CREIG P. SHERBURNE
From an early age, I remember my mom giving me some sound advice regarding relationships.
“Marry your best friend,” she would say. “Marry the person who brings out the best in you.”
Now, I’d have done that, only my sister married him first.
Still, for a few years, I lived with my sister and her husband, my best friend, Christopher.
Then I met Cassandra and I knew that, despite all the rough edges of youth and a more-than-normally difficult childhood, that I had found the one. I think I knew because in her, I saw the woman I wanted to get old with.
I’m willing to wait to get old, though. I’m very patient in regard to aging.
But I really did follow my mom’s advice. My wife is who I want to spend time with. We don’t have to agree on everything, and that’s what makes it interesting — debate.
She works in the English department at Cal Poly. I am a professional writer. We recently got into a bit of a debate over a weird little English thing. I think the sentence “I’ll be pouring the wine,” is a lot wimpier-sounding than “I will pour the wine.”
They’re both accurate enough, but one sounds passive and wimpy to me, as if there’s a big bit of implied political correctness: “I’ll be pouring the wine as long as something doesn’t prevent it.”
Believe it or not, however, the point here isn’t who’s right and who’s wrong. (1) The point is my wife, my partner in life, my favorite drinking buddy, my fellow punk rocker, is not only smart enough to argue English semantics with me, but that we argue fairly. Rarely do they degenerate into yelling matches resulting in the neighbors calling the cops. More often than not, the arguments degenerate into kisses and us calling in our experts.
What’s cool about my life is that in addition to having married my best friend, I’m kind of surrounded by best friends. My brother is one. I don’t get to see him as often as I like, what with his work and school schedules, but I think about him daily and like to send him absurd, unsolicited text messages: “Do you like to rock? I sure do! Rock all the time, I say!” (2)
And it’s not just my brother. It’s also our friend Tracy and her kids — I’ve referred to them as my “rent-a-kids.” These are people we can invite over and not clean the house for — they won’t judge us for having a messy house because they love us and know that raising a family and working full-time isn’t easy.
But it’s more than just family and friends. I also have great coworkers.
I can tell because I spend so much time torturing them.
To be fair, I get tortured a bit in return, but by and large, it’s a one-sided thing.
To be doubly fair, I’d like to point out that we rarely give people we don’t like a hard time. Think about that. If you’ve got a coworker you’re not fond of, that relationship is pretty much strictly professional. Speak when spoken to, speak only on work-related topics. But if you like somebody, that’s when you can begin doing truly horrible things.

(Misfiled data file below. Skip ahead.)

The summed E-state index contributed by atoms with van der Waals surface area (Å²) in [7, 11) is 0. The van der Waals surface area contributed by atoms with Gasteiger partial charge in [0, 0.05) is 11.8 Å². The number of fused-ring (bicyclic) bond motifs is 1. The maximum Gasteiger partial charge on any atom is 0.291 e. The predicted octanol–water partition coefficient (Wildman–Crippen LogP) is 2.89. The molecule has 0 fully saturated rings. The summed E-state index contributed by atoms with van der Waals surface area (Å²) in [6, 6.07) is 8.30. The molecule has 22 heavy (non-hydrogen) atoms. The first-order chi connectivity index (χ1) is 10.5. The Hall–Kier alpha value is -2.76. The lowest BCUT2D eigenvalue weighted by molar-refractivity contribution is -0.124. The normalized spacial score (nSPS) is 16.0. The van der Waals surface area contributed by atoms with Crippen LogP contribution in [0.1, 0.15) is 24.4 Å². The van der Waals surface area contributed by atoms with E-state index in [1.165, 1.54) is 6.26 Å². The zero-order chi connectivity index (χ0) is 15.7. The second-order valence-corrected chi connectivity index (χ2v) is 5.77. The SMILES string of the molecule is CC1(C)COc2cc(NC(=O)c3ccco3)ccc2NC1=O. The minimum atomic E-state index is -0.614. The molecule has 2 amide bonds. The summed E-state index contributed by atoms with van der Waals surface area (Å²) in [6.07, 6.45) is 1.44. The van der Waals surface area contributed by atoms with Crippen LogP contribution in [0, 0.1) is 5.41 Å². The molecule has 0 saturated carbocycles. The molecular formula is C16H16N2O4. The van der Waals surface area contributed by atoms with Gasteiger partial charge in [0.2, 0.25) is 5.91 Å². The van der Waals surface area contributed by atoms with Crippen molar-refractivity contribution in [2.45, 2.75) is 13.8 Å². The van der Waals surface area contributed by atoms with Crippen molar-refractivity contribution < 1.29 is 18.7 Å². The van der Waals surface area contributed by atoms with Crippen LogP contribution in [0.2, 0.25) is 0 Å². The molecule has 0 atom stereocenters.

I enjoy changing the wallpaper on friend Jim’s computer while he’s on a break. For Jim, I try to keep it strictly to photos of ‘80s hair-metal bands, and extreme close-ups of my mouth after eating a bunch of Cheetos.
I think one of the best in-house pranks ever was when I replied to an email sent to both Editor Heather Young and I. I replied to both, so that Heather would see my response.
Thing is, I deliberately misspelled the other recipient’s name. I won’t include that email address here, but if the recipient’s email address had been firstname.lastname@example.org, then I misspelled it to something like email@example.com — looks pretty similar, but it went nowhere.
The body of the email was pretty horrible: plenty of, “please, you’re a giant idiot. Where’d you get your facts, the litter box? In the future, I suggest standing atop a bucket so there’s a chance you’ll fall off.”
Nothing I’d ever send to anybody ever for any reason — except Jim, maybe — but as far as Heather could tell, I’d just committed a truly horrible and fireable offense, and something that could be printed and forwarded to everybody.
So it’s totally understandable that her face turned bright red and her voice choked and wouldn’t work right when she yelled at me.
My only regret is not having filmed the response.
To be as crystal clear as I can be, that email only ever went to Heather and to nobody else, which is exactly as I intended.
Obviously, things settled down once I showed her it was a prank and that it didn’t go to anybody, but I had to buy one of those one-pound chocolate bars for her to make up for making her face fall off in sheer, “I can’t believe he did that”-ness.
I keep telling her she needs to take it as a compliment that I do these horrible things, but it’s a hard sell.
Send your coworker torture tips to firstname.lastname@example.org and let’s see if I can make my lovable, adorable, talented, smart and capable boss’ hair go gray.
1: I’m right.
2: That, by the way, is a great thing to post on your friends’ Facebook pages when they leave their computers unattended for a couple seconds. It’s hugely stupid, yet inoffensive.